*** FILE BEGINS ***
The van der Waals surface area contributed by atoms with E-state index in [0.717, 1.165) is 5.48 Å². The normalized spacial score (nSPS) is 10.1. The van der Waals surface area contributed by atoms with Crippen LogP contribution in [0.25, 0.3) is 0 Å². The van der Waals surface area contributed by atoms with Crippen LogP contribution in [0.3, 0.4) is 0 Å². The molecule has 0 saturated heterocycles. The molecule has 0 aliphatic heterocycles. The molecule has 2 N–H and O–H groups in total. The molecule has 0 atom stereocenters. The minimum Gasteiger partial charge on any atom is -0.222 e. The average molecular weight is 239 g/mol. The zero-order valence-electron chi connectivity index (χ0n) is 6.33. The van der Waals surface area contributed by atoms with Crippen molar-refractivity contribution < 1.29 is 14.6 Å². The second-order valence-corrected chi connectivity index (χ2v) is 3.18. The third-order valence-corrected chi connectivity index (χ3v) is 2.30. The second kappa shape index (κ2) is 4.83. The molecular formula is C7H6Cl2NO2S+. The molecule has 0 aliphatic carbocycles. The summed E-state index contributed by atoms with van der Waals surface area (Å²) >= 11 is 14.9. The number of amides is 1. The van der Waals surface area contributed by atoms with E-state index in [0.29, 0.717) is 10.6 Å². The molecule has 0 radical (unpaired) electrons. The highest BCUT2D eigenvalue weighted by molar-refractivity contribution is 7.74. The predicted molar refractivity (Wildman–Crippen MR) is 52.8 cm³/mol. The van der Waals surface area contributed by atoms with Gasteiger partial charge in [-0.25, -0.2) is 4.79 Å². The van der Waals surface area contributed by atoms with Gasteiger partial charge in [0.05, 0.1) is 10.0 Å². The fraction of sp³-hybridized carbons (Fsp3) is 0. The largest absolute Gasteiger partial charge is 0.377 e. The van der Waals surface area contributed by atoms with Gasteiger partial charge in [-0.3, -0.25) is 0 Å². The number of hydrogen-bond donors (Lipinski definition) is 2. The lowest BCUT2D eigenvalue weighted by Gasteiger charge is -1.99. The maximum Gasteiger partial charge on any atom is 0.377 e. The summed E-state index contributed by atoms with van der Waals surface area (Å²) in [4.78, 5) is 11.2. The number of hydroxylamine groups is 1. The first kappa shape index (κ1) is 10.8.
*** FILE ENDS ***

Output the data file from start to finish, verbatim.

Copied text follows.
The van der Waals surface area contributed by atoms with E-state index in [0.717, 1.165) is 5.48 Å². The normalized spacial score (nSPS) is 10.1. The van der Waals surface area contributed by atoms with Crippen LogP contribution in [0.25, 0.3) is 0 Å². The van der Waals surface area contributed by atoms with Crippen LogP contribution in [0.3, 0.4) is 0 Å². The molecule has 0 saturated heterocycles. The molecule has 0 aliphatic heterocycles. The molecule has 2 N–H and O–H groups in total. The molecule has 0 atom stereocenters. The minimum Gasteiger partial charge on any atom is -0.222 e. The average molecular weight is 239 g/mol. The zero-order valence-electron chi connectivity index (χ0n) is 6.33. The van der Waals surface area contributed by atoms with Crippen molar-refractivity contribution < 1.29 is 14.6 Å². The second-order valence-corrected chi connectivity index (χ2v) is 3.18. The third-order valence-corrected chi connectivity index (χ3v) is 2.30. The second kappa shape index (κ2) is 4.83. The molecular formula is C7H6Cl2NO2S+. The molecule has 0 aliphatic carbocycles. The summed E-state index contributed by atoms with van der Waals surface area (Å²) >= 11 is 14.9. The number of amides is 1. The van der Waals surface area contributed by atoms with E-state index in [0.29, 0.717) is 10.6 Å². The molecule has 0 radical (unpaired) electrons. The highest BCUT2D eigenvalue weighted by molar-refractivity contribution is 7.74. The predicted molar refractivity (Wildman–Crippen MR) is 52.8 cm³/mol. The van der Waals surface area contributed by atoms with Gasteiger partial charge in [-0.25, -0.2) is 4.79 Å². The van der Waals surface area contributed by atoms with Gasteiger partial charge in [0.05, 0.1) is 10.0 Å². The fraction of sp³-hybridized carbons (Fsp3) is 0. The largest absolute Gasteiger partial charge is 0.377 e. The van der Waals surface area contributed by atoms with Gasteiger partial charge in [-0.3, -0.25) is 0 Å². The number of hydrogen-bond donors (Lipinski definition) is 2. The lowest BCUT2D eigenvalue weighted by Gasteiger charge is -1.99. The maximum Gasteiger partial charge on any atom is 0.377 e. The summed E-state index contributed by atoms with van der Waals surface area (Å²) in [4.78, 5) is 11.2. The number of hydroxylamine groups is 1. The first kappa shape index (κ1) is 10.8.